The White House expressed hope that it has put behind it a controversy surrounding President Barack Obama`s remarks on the arrest of African-American scholar Henry Louis Gates Jr. But the incident highlights the challenge facing Mr. Obama in addressing the issue of race and in keeping the debate focused on his broader agenda, according to Wall Street Journal.
David Axelrod, a senior adviser to President Obama, said Sunday that he believed the president`s expression of regret for his initial statement that the police "acted stupidly" was having "the desired effect."
"People are talking more constructively now," Mr. Axelrod said on CBS`s "Face The Nation." "The steam has gone out of this. Instead of heat being generated, more light is being generated."
The incident highlighted social divisions that Mr. Obama hoped had been eased by his election as the nation`s first African-American president. The emotions triggered by his comments on the Gates arrest suggest that the issue of race continues to hang over his presidency.
It also came as an unwelcome distraction during a week when Mr. Obama sought to jump-start fractious talks in Congress on a health-care overhaul by stepping up his involvement in the fray. In recent weeks, opposition has grown sharper to the president`s agenda, and Mr. Obama led Wednesday`s prime-time press conference, during which he made his initial comments on the Gates arrest, with a pitch for health-care legislation.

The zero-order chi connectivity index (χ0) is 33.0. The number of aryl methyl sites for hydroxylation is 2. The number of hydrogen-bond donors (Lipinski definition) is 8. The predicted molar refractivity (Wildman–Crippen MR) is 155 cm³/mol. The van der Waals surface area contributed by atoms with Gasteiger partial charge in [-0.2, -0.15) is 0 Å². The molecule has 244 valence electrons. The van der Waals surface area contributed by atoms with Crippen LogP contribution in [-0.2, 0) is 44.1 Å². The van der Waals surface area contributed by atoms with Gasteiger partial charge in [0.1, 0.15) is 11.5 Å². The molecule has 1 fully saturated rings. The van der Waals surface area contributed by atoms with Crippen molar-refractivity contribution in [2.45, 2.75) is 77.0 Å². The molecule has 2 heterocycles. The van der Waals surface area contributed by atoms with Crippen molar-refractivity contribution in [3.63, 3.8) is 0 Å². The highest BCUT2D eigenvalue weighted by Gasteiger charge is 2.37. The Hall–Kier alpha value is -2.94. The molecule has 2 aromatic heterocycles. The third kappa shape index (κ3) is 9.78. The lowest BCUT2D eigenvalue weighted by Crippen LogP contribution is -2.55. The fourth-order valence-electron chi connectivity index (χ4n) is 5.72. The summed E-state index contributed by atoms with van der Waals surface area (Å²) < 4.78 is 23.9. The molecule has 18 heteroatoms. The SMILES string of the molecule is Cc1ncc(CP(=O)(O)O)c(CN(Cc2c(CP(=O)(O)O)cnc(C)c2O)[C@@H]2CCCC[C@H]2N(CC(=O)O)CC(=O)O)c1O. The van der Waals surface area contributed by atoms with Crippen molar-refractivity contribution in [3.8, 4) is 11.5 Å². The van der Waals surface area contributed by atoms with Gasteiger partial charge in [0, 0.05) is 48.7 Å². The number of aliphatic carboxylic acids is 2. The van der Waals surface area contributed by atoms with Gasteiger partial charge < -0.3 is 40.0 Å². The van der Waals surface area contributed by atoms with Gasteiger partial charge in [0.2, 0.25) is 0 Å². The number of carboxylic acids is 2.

Mr. Obama`s challenge this week will be to move beyond the Gates controversy and show momentum on health care. Congressional leaders are racing to make progress before an August recess.
Mr. Gates also signaled that he would like to move on. In a statement over the weekend, the Harvard University professor said he had spent his career "attempting to bridge differences and promote understanding among all Americans, especially between blacks and whites."
"I have pledged to do all that I can to help us learn from this unfortunate incident," he said.
Sgt. James Crowley arrested Mr. Gates at his home in Cambridge, Mass., on July 16, after a woman called police to report a suspected break-in. Mr. Gates had just returned from a trip to China, and was trying to force open the door of his home. Both he and Mr. Crowley said the other acted belligerently during the encounter, and the police officer charged Mr. Gates with disorderly conduct -- a charge that was later dropped.
The dispute sparked a national debate on racial profiling. Mr. Obama further inflamed the issue by saying at the news conference Wednesday that, while he did not have all the facts, the Cambridge police had "acted stupidly."
Suggesting that the ensuing controversy was beginning to distract from his agenda, Mr. Obama acknowledged on Friday he should have "calibrated" his words differently. He said that he had spoken to Mr. Crowley by telephone, and that he was inviting him and Mr. Gates to the White House for a beer. Mr. Axelrod said it was probable that Mr. Obama, Mr. Gates and Mr. Crowley would meet.
—Jonathan Weisman in Washington and John Hechinger in Boston contributed to this article.